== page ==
Yearly Archives: 2017

Now I Know What a Portico Is

Hangovers get physically worse with age, but the raw quality of the brain doesn’t change—it’s just the same low-level misery as ever. It’s like having an open psychic wound for a day, where even a light breeze can affect me in ways I’d be fortified against on a normal day. There’s a sad irony here, in that the only time I seem to get drunk anymore is when stress overwhelms me by accumulation, and suddenly it’s over and I’m experiencing something fun, usually something social. And I want to heighten it, to exaggerate it, because I feel deprived of joy for so long that I want it in abundance. And then the next morning, there’s only sadness and anxiety. I’d do better to skip the drink entirely and just go running, read a book outside, go to a museum, do all the things of the idealized day that never quite occurs. It sometimes feels as though it’s been too long since I’ve had the end-of-day feeling of accomplishment, that I was productive in a way that also made me happy. And it seems like such stupidity, such a crime, that I’m letting stress chip away at me in a life that’s temporary. But of course we get swept along in a tide, we have been forever, and just as foolish as succumbing to stress is believing that the point of life is happiness and joy. But at times like these, I could really go for a bit more satisfaction. The reason standing in place feels so bad is that you are never actually standing in place—time is moving, you’re always closer to dying. So any day when you go to bed with a feeling of stagnation is a day that can only be described with the words “time passed.” You’ve lost a day, and gained nothing. I don’t advocate for the mindset that you must accomplish something concrete every single day, because that’s too fundamentally American-psychotic and will only lead to more stress and more failures to meet ridiculous expectations. But spiritual enrichment is a different matter. If I walk around my neighborhood tomorrow for one hour with my architecture encyclopedia book, and learn one or two new terms, it will still be the best thing I’ve done in a week. I’ll forget the new words before I get home, but I’ll settle for the temporary feeling—freedom to step outside the rip tide, to ignore everything, to seize something for myself, to be something other than a life that is speeding toward death while losing control of the story.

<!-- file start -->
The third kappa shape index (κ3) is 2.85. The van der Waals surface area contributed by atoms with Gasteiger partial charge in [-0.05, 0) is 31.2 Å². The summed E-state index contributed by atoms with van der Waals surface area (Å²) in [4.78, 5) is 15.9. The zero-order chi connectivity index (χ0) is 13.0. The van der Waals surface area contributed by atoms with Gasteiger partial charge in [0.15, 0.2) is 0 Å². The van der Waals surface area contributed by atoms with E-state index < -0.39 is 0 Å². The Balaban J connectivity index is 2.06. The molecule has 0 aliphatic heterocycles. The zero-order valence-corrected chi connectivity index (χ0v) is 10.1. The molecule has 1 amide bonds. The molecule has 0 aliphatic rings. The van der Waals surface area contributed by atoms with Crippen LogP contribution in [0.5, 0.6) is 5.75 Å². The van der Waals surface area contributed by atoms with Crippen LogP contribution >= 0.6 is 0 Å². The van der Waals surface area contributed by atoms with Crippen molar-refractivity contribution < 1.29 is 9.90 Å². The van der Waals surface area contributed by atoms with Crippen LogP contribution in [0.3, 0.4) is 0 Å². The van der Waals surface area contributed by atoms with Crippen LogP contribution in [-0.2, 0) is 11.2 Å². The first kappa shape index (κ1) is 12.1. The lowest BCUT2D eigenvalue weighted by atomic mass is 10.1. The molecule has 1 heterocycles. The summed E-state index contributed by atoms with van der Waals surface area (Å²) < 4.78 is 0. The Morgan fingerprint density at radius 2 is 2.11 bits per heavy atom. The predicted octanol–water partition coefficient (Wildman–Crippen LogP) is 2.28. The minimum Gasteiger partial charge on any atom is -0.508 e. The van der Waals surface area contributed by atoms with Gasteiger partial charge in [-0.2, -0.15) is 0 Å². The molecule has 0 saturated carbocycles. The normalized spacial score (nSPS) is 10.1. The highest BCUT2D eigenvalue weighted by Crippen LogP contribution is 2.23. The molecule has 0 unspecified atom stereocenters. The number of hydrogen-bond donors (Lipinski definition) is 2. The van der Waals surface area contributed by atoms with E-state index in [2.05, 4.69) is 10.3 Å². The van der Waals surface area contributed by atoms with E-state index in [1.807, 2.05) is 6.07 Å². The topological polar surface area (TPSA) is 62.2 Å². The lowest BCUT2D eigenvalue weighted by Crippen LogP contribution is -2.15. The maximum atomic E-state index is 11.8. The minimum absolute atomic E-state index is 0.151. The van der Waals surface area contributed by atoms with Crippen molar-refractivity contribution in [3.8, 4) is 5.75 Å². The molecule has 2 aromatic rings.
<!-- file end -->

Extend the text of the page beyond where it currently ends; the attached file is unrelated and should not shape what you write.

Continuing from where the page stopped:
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Paste Politics Style Guide

The following applies to all Paste Politics submissions.

Submission Format: Please submit all pieces by pasting the text into an email, not as a Google doc or a Word document or anything else. If you copy and paste from Word or Google docs, please be sure the spacing is correct—these programs will often paste without paragraph breaks.

Indenting Paragraphs: Don’t.

Links: Put quotes around the text you want hyperlinked, followed by a colon (no space between finishing quote and colon) and the link (no space between colon and link). So if you want it to read like so: